As I tried in vain to put together a new set of shelves for my record collection, I was reminded of a friend who once put together a bicycle for his son one Christmas. Upon "completion," my friend thought the parts that remained in the box were just extras. That was until his son crashed onto the sidewalk. Those "extra" parts included the brake cables.
At some point, while juggling Phillips-head and flat-head screwdrivers and watching some of the football games, I began to wonder why anyone would manufacture a diagonal shelf.
Moving is for the birds, which explains why I've squawked like one so often during my nomad-like career in journalism. And trust me, experience doesn't make moving any easier, perhaps because the knees and back and shoulders, and... well, you get the picture... give out much faster these days.
Somewhere along the route to north Arkansas, I carried on a conversation with myself about this being my final move. Prone to playing devil's advocate, my left side of the brain said I should never say never. My right side, acknowledging aches and pain from both sides as well as in between, said the day to say never had arrived.
Friends, knowing I'm from a small town in Alabama and, having lived for eight years in a rural setting in Northwest Arkansas, had questioned if I'd be happy in the "big city" of Little Rock when I moved there last year. I usually quelled those thoughts by advising them I lived just outside of Atlanta for a year. You could use a day of vacation just to get down Peachtree Street, and two more personal days trying to navigate Hartsfield--Jackson International Airport, the busiest airport in the U.S.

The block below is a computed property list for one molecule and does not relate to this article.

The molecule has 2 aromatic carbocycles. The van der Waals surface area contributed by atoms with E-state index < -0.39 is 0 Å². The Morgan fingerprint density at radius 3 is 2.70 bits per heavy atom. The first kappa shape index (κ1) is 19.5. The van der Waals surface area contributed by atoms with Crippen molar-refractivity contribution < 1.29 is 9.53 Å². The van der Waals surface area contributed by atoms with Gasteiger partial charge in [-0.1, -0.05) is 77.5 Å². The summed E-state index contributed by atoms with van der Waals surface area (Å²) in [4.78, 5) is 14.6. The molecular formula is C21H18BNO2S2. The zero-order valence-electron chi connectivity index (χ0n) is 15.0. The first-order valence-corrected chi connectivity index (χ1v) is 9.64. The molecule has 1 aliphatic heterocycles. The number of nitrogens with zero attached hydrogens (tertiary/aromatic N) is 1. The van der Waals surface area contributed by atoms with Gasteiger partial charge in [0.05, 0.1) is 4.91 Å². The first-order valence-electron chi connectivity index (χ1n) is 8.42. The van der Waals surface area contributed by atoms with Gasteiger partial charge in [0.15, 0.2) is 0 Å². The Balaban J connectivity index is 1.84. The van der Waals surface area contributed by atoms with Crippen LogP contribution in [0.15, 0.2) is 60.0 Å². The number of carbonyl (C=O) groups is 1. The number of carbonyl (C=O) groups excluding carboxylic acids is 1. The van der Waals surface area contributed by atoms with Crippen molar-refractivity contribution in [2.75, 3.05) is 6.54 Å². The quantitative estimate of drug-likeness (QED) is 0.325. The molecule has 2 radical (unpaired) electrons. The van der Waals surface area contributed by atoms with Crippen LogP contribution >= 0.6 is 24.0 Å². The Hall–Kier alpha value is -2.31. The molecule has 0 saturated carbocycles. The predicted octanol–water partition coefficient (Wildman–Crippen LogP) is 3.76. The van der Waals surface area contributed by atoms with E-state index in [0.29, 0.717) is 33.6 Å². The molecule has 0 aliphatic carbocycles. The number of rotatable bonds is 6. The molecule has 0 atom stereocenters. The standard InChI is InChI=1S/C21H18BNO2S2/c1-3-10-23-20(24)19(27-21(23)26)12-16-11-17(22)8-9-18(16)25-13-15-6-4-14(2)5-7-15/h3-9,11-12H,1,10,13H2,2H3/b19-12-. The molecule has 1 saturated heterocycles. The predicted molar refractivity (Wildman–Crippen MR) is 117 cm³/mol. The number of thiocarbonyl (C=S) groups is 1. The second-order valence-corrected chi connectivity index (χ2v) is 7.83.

Those same friends didn't question my decision to come to Areawide, knowing I would be more in my element.
Many of those aforementioned friends live in Northwest Arkansas, where I-540 can resemble a wildebeest migration on the Serengeti. I managed to get around Little Rock rather easy compared to some places in northwest Arkansas.
I love Northwest Arkansas, but it's far from the same place I first moved to in 1978. Fayetteville had only about 39,000 people back then, and there was a significant gap between it and Springdale. You traveled through the countryside to go between Springdale and Rogers, and Bentonville was just a small town. I-540 was still a couple of decades away; yet, traffic was never a problem.
Fayetteville was also a ways away from becoming Berkeley South. Things became a little nutty with the 2000 protest of a new business park where a grandmother decided to live in a tree for three weeks, until lightening forced her to seek safer shelter one night. Things have become downright silly in the lovely college town in the last decade.
My biggest pet peeve with Fayetteville is its citizens' unwillingness to use sidewalks. Developers are mandated, and rightfully so, to build these sidewalks. I only wish the city would enforce the use of said sidewalks for pedestrians. More than any town I've ever come across, Fayetteville residents feel as if it is their right to avoid them as they walk down a street, never mind that a perfectly good and safe sidewalk is only a few feet away. I've come around blind corners with mama and daddy pushing little junior in his stroller. I'm sorry, but I would not trust anyone behind the wheel of a vehicle to see me in time to avoid me while I'm walking in the road.
Speaking of trust, my albums remain on the floor. I'm just not real sure about my handiwork on those shelves. There are no extra screws, but the shelves appear a bit wobbly.